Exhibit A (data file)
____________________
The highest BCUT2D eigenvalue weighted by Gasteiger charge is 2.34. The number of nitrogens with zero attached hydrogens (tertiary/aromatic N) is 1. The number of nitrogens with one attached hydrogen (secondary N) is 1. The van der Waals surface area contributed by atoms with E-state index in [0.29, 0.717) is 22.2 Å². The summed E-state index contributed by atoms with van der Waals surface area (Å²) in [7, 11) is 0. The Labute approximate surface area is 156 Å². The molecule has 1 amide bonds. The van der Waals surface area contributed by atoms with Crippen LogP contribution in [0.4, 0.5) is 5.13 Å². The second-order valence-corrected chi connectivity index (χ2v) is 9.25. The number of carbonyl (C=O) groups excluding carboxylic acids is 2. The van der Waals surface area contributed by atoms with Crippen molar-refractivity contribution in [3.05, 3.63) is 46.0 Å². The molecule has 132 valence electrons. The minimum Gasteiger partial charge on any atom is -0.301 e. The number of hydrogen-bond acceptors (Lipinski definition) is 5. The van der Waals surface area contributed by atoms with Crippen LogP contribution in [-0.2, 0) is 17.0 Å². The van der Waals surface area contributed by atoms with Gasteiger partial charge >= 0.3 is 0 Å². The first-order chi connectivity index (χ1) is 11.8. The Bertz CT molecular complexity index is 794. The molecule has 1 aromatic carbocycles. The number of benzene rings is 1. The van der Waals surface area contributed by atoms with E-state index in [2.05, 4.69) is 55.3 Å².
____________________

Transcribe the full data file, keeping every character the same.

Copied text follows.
The highest BCUT2D eigenvalue weighted by Gasteiger charge is 2.34. The number of nitrogens with zero attached hydrogens (tertiary/aromatic N) is 1. The number of nitrogens with one attached hydrogen (secondary N) is 1. The van der Waals surface area contributed by atoms with E-state index in [0.29, 0.717) is 22.2 Å². The summed E-state index contributed by atoms with van der Waals surface area (Å²) in [7, 11) is 0. The Labute approximate surface area is 156 Å². The molecule has 1 amide bonds. The van der Waals surface area contributed by atoms with Crippen LogP contribution in [0.4, 0.5) is 5.13 Å². The second-order valence-corrected chi connectivity index (χ2v) is 9.25. The number of carbonyl (C=O) groups excluding carboxylic acids is 2. The van der Waals surface area contributed by atoms with Crippen molar-refractivity contribution in [3.05, 3.63) is 46.0 Å². The molecule has 132 valence electrons. The minimum Gasteiger partial charge on any atom is -0.301 e. The number of hydrogen-bond acceptors (Lipinski definition) is 5. The van der Waals surface area contributed by atoms with Crippen LogP contribution in [-0.2, 0) is 17.0 Å². The van der Waals surface area contributed by atoms with Gasteiger partial charge >= 0.3 is 0 Å². The first-order chi connectivity index (χ1) is 11.8. The Bertz CT molecular complexity index is 794. The molecule has 1 aromatic carbocycles. The number of benzene rings is 1. The van der Waals surface area contributed by atoms with E-state index in [2.05, 4.69) is 55.3 Å².